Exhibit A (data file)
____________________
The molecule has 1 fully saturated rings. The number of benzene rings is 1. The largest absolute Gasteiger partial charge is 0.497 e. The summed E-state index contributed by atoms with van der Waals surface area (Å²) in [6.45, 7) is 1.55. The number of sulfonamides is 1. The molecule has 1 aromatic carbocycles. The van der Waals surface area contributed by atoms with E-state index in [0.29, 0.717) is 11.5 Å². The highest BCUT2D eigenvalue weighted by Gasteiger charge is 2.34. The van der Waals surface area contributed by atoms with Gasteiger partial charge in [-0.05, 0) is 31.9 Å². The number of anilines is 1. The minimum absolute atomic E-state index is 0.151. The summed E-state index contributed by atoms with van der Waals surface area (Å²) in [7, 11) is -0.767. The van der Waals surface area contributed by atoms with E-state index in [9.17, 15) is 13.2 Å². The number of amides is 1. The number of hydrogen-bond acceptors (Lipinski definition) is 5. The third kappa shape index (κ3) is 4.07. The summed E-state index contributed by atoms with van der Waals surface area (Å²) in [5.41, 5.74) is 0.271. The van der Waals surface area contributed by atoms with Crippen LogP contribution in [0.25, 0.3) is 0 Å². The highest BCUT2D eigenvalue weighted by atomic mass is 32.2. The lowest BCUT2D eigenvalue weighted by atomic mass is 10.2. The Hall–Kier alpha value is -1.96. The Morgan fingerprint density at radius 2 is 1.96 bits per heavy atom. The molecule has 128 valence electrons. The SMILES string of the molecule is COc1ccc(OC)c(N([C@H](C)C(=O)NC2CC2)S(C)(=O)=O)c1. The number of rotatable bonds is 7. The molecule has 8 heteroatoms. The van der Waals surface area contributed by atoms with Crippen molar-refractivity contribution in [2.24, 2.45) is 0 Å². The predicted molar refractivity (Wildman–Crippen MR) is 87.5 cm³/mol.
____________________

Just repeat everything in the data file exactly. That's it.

The molecule has 1 fully saturated rings. The number of benzene rings is 1. The largest absolute Gasteiger partial charge is 0.497 e. The summed E-state index contributed by atoms with van der Waals surface area (Å²) in [6.45, 7) is 1.55. The number of sulfonamides is 1. The molecule has 1 aromatic carbocycles. The van der Waals surface area contributed by atoms with E-state index in [0.29, 0.717) is 11.5 Å². The highest BCUT2D eigenvalue weighted by Gasteiger charge is 2.34. The van der Waals surface area contributed by atoms with Gasteiger partial charge in [-0.05, 0) is 31.9 Å². The number of anilines is 1. The minimum absolute atomic E-state index is 0.151. The summed E-state index contributed by atoms with van der Waals surface area (Å²) in [7, 11) is -0.767. The van der Waals surface area contributed by atoms with E-state index in [9.17, 15) is 13.2 Å². The number of amides is 1. The number of hydrogen-bond acceptors (Lipinski definition) is 5. The third kappa shape index (κ3) is 4.07. The summed E-state index contributed by atoms with van der Waals surface area (Å²) in [5.41, 5.74) is 0.271. The van der Waals surface area contributed by atoms with Crippen LogP contribution in [0.25, 0.3) is 0 Å². The highest BCUT2D eigenvalue weighted by atomic mass is 32.2. The lowest BCUT2D eigenvalue weighted by atomic mass is 10.2. The Hall–Kier alpha value is -1.96. The Morgan fingerprint density at radius 2 is 1.96 bits per heavy atom. The molecule has 128 valence electrons. The SMILES string of the molecule is COc1ccc(OC)c(N([C@H](C)C(=O)NC2CC2)S(C)(=O)=O)c1. The number of rotatable bonds is 7. The molecule has 8 heteroatoms. The van der Waals surface area contributed by atoms with Crippen molar-refractivity contribution in [2.24, 2.45) is 0 Å². The predicted molar refractivity (Wildman–Crippen MR) is 87.5 cm³/mol.